Welcome to the World Jersey Cattle Bureau
The first Jerseys were imported into Ireland from Jersey Island by Ernest Bewley in 1903, to supply the growing demand for good quality milk and cream for his cafes and bakery in Dublin. The Danum Herd still exists today, owned by Ernest's grandson, Roger. In the first half of the 20th century, Jerseys were the predominant breed in what was an almost totally agriculture-based economy. Many large Jersey herds were established around the Dublin catchment area, providing liquid Jersey milk through the Jersey Milk Producers Co-op. This market ceased in the 1960's, followed by a sharp decline in the number of Jersey herds in the Republic. However, in recent years there has been a resurgence of interest in Jerseys in Ireland, with the number of purebred and crossbred herds increasing each year. The majority of the present herds are using Danish genetics, although New Zealand genetics are also becoming popular due to the fact that the farming system in Ireland is predominately grass-based with a trend towards extended grazing.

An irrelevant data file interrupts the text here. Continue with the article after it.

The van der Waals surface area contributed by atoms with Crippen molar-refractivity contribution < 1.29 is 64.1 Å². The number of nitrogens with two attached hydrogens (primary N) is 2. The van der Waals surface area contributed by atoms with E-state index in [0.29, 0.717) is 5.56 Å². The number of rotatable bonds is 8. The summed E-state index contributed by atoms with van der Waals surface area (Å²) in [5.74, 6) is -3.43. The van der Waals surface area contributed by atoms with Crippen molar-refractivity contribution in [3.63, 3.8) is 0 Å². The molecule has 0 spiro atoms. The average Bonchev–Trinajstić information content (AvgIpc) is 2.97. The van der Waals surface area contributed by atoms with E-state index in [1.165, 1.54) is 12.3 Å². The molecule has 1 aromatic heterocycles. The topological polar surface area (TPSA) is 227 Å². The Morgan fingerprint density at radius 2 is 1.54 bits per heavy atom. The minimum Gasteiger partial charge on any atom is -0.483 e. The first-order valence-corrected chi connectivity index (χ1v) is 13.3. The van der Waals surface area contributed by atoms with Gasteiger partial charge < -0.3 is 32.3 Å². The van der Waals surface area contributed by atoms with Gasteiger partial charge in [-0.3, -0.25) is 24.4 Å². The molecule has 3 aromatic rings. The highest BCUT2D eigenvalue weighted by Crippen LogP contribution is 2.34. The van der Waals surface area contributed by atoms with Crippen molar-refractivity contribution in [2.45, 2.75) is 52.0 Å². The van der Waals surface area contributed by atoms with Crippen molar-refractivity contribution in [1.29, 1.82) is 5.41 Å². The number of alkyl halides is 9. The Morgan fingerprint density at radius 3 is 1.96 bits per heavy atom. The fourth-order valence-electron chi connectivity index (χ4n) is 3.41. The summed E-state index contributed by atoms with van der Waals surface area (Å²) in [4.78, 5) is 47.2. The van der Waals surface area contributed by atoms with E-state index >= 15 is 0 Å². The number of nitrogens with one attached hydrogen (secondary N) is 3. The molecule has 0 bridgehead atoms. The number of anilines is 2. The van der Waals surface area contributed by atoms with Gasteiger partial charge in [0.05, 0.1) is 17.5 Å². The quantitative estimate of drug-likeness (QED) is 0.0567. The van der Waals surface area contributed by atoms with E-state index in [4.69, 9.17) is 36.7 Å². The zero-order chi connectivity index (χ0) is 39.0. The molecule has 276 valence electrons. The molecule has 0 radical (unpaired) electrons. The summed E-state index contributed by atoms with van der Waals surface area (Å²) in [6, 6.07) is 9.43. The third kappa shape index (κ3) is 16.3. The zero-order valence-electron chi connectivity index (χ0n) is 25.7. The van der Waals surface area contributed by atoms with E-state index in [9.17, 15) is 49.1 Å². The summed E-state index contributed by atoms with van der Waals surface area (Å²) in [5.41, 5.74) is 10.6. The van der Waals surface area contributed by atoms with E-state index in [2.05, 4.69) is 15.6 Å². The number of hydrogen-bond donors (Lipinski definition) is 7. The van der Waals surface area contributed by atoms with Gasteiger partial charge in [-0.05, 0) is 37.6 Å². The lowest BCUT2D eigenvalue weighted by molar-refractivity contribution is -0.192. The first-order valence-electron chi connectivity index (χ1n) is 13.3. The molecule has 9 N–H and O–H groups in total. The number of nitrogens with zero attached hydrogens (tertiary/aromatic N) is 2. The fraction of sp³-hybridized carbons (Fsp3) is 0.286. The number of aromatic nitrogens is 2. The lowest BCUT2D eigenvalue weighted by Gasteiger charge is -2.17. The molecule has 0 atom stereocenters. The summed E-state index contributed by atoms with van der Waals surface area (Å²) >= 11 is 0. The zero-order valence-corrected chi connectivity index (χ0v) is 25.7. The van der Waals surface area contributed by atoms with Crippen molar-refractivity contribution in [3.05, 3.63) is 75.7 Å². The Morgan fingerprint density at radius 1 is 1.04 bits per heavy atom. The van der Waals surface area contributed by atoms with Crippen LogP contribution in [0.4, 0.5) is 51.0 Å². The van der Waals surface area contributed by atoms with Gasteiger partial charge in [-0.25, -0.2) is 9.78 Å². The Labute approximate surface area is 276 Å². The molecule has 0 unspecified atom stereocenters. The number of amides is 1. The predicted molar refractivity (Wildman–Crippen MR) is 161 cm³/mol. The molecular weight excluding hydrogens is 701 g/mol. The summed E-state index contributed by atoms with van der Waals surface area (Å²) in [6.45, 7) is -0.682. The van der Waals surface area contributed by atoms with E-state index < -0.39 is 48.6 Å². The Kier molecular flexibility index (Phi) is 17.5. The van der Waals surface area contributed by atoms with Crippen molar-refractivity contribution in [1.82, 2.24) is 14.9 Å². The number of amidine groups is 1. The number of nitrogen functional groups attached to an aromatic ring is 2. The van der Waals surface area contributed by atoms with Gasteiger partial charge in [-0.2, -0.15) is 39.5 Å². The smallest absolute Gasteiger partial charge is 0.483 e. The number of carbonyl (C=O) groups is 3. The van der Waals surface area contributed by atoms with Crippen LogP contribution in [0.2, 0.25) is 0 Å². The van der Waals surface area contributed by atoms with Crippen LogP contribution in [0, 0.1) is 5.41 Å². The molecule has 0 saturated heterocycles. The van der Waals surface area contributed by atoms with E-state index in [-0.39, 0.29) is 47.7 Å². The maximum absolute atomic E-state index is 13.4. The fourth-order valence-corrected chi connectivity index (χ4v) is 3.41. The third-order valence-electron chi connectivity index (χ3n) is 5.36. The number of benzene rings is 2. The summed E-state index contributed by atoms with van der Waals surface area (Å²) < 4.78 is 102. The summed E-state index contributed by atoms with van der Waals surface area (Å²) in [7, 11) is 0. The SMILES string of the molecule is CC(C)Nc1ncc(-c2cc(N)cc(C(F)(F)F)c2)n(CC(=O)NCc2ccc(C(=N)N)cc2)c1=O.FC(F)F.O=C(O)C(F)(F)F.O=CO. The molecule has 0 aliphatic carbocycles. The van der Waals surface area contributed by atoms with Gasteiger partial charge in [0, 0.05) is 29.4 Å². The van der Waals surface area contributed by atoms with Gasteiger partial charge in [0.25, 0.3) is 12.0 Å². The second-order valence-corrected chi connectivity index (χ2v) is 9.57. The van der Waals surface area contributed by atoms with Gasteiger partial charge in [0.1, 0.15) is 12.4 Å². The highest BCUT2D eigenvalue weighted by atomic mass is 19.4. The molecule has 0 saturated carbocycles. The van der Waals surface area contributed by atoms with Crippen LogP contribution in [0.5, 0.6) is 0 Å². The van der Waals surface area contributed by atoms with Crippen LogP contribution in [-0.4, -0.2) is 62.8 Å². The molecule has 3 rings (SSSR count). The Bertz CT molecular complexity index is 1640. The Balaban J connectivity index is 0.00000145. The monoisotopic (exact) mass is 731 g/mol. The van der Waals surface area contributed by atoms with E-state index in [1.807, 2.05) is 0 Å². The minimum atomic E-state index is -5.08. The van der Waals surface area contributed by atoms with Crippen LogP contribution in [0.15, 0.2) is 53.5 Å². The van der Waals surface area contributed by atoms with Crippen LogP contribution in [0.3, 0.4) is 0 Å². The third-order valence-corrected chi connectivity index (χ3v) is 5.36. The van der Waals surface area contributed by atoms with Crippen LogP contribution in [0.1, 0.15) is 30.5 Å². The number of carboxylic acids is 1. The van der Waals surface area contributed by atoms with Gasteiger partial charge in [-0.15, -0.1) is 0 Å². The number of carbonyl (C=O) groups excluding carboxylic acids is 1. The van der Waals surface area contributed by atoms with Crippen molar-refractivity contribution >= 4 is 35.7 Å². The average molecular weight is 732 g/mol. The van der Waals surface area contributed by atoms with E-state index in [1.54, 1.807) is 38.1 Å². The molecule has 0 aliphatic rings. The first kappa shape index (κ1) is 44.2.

In 2002, we had 17 members of the Jersey Cattle Society of Ireland, and registered 343 females and 7 males. Our Society is at present in the process of breaking away from the UK Jersey Cattle Society, and becoming part of the Irish Cattle Breeding Federation, an umbrella organisation which will handle registrations for all the pedigree breeds in Ireland.
In 2002, Irish Jerseys averaged 4,318 kgs milk 5.80% fat 253 kgs fat 3.76% protein 171 kgs protein in 268 days.
JERSEY CATTLE BREEDING SOCIETY OF IRELAND
7, Cooksland, Dunshaughlin, County Meath, Ireland